WaPo Fact Check: Dems Wrong to Suggest 'Medicare for All' Will Save Trillions

Sen. Bernie Sanders / Getty Images
August 7, 2018

A claim by some Democrats that a 'Medicare for All' health care plan would save the United States $2 trillion is based on a cherry-picked reading of a study which, in fact, shows such a plan would dramatically increase health care expenditures, a Washington Post fact check determined.

"We know that Medicaid expansion and Medicare-for-all actually save this state and this nation $2 trillion if it were fully implemented," Andrew Gillum, a Florida Democratic gubernatorial candidate, said last week.

According to the Post fact checker, however, Gillum’s claim rests on a mistaken interpretation of a study recently released by the Mercatus Center at George Mason University. Last month, the Mercatus Center published a study by former George W. Bush economic adviser Charles Blahous on the ten-year impact of Sanders's Medicare for All Act.

Both Gillum and Sanders jumped on a part of the report they claim shows Medicare for All would save $2 trillion over ten years. The Vermont senator tweeted a video thanking the Koch brothers, who have donated to the Mercatus Center, for vindicating his health care plan.

A closer reading of the Mercatus Center study shows Sanders' claim to be misleading at best, according to the Post. The fact checker, explained "it’s clear that Blahous bent over backward to accept Sanders’ assumptions, only to find they did not add up."

In doing his research, Blahous decided to follow the text of the Sanders plan and assume that providers — doctors, hospitals, drug companies and the like — would face an immediate cut of 40 percent in their payments. That in theory would reduce the country’s overall level of health expenditures by $2 trillion from 2022 to 2031. But he makes clear that it’s a pretty unrealistic assumption.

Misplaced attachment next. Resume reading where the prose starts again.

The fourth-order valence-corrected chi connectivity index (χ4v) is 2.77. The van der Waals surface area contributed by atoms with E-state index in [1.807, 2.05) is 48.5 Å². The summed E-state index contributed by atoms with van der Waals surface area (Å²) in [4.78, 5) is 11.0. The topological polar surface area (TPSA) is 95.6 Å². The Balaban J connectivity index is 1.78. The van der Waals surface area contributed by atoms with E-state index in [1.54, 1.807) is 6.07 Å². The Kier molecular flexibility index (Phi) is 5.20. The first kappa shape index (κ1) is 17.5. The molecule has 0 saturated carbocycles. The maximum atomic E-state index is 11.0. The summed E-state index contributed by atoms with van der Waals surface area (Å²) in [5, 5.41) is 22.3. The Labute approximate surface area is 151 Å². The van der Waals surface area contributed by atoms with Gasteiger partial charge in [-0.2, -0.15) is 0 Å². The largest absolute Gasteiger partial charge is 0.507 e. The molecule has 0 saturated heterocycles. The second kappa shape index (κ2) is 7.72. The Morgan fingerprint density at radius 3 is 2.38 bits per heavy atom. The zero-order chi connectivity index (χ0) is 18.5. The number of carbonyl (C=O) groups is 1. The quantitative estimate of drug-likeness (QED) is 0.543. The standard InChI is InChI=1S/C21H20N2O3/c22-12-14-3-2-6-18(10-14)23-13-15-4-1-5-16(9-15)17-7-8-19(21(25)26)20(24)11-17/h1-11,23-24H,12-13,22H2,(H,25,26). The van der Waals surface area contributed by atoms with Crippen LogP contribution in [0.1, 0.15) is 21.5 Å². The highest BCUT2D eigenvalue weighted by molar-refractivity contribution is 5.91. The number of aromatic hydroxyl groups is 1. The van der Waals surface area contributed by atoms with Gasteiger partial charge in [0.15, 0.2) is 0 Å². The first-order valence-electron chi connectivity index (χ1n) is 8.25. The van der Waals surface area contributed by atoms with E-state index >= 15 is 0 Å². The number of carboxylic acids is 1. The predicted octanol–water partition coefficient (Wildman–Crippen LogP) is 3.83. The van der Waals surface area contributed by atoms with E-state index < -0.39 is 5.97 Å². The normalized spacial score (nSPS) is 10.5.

In the fourth sentence of the report’s abstract, Blahous wrote, "It is likely that the actual cost of M4A would be substantially greater than these estimates, which assume significant administrative and drug cost savings under the plan, and also assume that healthcare providers operating under M4A will be reimbursed at rates more than 40 percent lower than those currently paid by private health insurance."

The study’s primary argument is that, even accepting Sanders’ estimates regarding providers, government expenditures would increase by $32.6 trillion over ten years, a figure in line with a 2016 estimate of a $32 trillion increase by the left-leaning Urban Institute.

Blahous also noted that "doubling all currently projected federal individual and corporate income tax collections would be insufficient to finance the added federal costs of the plan."

"Democrats cannot seize on one cherry-picked fact without acknowledging the broader implications of Blahous’s research," the fact checker concluded.

The $2 trillion savings claim earned a "Three Pinocchios" rating from the Post, meaning it contained "significant factual error and/or obvious contradictions."

Aside from Sanders, several prominent Democrats and potential 2020 presidential candidates have embraced Medicare for All, including Sens. Kamala Harris (Calif.), Kirsten Gillibrand (N.Y.), Elizabeth Warren (Mass.), and Cory Booker (N.J.).